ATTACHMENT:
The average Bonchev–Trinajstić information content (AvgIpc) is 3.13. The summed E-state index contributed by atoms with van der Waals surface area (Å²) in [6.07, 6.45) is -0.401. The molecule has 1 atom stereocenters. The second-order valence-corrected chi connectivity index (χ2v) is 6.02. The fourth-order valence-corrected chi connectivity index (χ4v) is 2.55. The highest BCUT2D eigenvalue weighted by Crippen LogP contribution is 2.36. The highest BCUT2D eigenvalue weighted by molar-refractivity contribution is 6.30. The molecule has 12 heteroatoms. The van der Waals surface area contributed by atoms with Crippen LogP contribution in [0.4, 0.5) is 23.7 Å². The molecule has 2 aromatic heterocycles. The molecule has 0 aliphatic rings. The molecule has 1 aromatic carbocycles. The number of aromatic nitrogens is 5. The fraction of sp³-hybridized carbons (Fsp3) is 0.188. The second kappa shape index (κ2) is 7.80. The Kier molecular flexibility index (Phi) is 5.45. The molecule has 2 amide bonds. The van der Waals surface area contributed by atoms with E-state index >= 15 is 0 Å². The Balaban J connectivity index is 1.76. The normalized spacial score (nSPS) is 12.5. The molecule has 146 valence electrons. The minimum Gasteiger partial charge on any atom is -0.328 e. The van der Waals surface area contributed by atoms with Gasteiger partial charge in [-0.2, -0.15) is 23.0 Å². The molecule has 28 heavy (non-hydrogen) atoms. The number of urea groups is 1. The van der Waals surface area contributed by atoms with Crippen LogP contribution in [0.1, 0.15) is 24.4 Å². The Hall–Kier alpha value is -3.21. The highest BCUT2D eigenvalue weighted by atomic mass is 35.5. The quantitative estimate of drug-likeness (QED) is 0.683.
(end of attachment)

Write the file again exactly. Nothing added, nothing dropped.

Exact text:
The average Bonchev–Trinajstić information content (AvgIpc) is 3.13. The summed E-state index contributed by atoms with van der Waals surface area (Å²) in [6.07, 6.45) is -0.401. The molecule has 1 atom stereocenters. The second-order valence-corrected chi connectivity index (χ2v) is 6.02. The fourth-order valence-corrected chi connectivity index (χ4v) is 2.55. The highest BCUT2D eigenvalue weighted by Crippen LogP contribution is 2.36. The highest BCUT2D eigenvalue weighted by molar-refractivity contribution is 6.30. The molecule has 12 heteroatoms. The van der Waals surface area contributed by atoms with Crippen LogP contribution in [0.4, 0.5) is 23.7 Å². The molecule has 2 aromatic heterocycles. The molecule has 0 aliphatic rings. The molecule has 1 aromatic carbocycles. The number of aromatic nitrogens is 5. The fraction of sp³-hybridized carbons (Fsp3) is 0.188. The second kappa shape index (κ2) is 7.80. The Kier molecular flexibility index (Phi) is 5.45. The molecule has 2 amide bonds. The van der Waals surface area contributed by atoms with E-state index >= 15 is 0 Å². The Balaban J connectivity index is 1.76. The normalized spacial score (nSPS) is 12.5. The molecule has 146 valence electrons. The minimum Gasteiger partial charge on any atom is -0.328 e. The van der Waals surface area contributed by atoms with Gasteiger partial charge in [-0.2, -0.15) is 23.0 Å². The molecule has 28 heavy (non-hydrogen) atoms. The number of urea groups is 1. The van der Waals surface area contributed by atoms with Crippen LogP contribution in [0.1, 0.15) is 24.4 Å². The Hall–Kier alpha value is -3.21. The highest BCUT2D eigenvalue weighted by atomic mass is 35.5. The quantitative estimate of drug-likeness (QED) is 0.683.